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Epigenetic Mechanisms in Food Allergy

  • David J. MartinoEmail author
Reference work entry

Abstract

Community rates of food allergy have been rising over the last 25 years at a rate too rapid to be explained by changes in genetics. Environmental changes brought about by urban development and industrialization have been linked to rising rates of food allergy. Modern environments are now less favorable for promoting healthy immune development in early life, and factors such as reduced microbial diversity and vitamin D insufficiency have been associated with higher rates of food allergy in young children. Epigenetic mechanisms such as DNA methylation mediate changes in gene expression, in response to environmental factors, and epigenetic states can be passed down to subsequent generations. Epigenetic mechanisms therefore provide a framework for understanding the mechanisms linking environment, genes, and the development of food allergies. Recent evidence suggests epigenetic perturbation at immune system genes is associated with childhood food allergy. The search for the causes of epigenetic disruption and the specific factors involved is now underway. Work in this area is anticipated to enhance our understanding of gene – environment interactions and their role in complex immune diseases like food allergy. In this review, we discuss the relevance of epigenetic research in understanding childhood food allergies and offer a state-of-play for scientific advancements in this area.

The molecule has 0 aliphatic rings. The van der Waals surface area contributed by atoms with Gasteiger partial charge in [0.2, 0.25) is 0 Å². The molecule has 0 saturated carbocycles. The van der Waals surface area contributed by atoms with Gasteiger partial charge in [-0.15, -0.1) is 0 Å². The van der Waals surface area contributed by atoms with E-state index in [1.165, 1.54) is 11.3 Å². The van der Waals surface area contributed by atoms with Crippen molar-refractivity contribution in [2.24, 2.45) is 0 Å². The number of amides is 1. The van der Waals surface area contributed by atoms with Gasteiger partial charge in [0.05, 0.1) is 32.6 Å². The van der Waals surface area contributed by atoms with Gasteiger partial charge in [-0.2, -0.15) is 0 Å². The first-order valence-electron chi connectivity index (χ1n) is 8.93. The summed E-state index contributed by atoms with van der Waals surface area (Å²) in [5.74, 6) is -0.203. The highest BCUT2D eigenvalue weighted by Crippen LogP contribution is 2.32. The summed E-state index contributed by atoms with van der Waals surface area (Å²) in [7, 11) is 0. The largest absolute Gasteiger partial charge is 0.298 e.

Keywords

Food allergy Food hypersensitivity Epigenetics DNA methylation Epigenetics EWAS Hypersensitivity Peanut allergy 

List of Abbreviations

CD

Cluster of differentiation

DBPCFC

Double-blind placebo-controlled food challenge

DNA

Deoxyribose nucleic acid

DNAm

DNA methylation

DoHAD

Developmental origins of health and disease

EWAS

Epigenome-wide association study

IL

Interleukin

MAPK

Mitogen-activated kinase K

NF κB

Nuclear Factor kappa B

SNP

Single nucleotide polymorphism

Th

T-helper

TNF

Tumor necrosis factor

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Copyright information

© Springer Nature Switzerland AG 2019

Authors and Affiliations

  1. 1.Gastro and Food Allergy, Murdoch Children’s Research Institute, The University of Melbourne Department of PaediatricsThe Royal Children’s HospitalMelbourneAustralia

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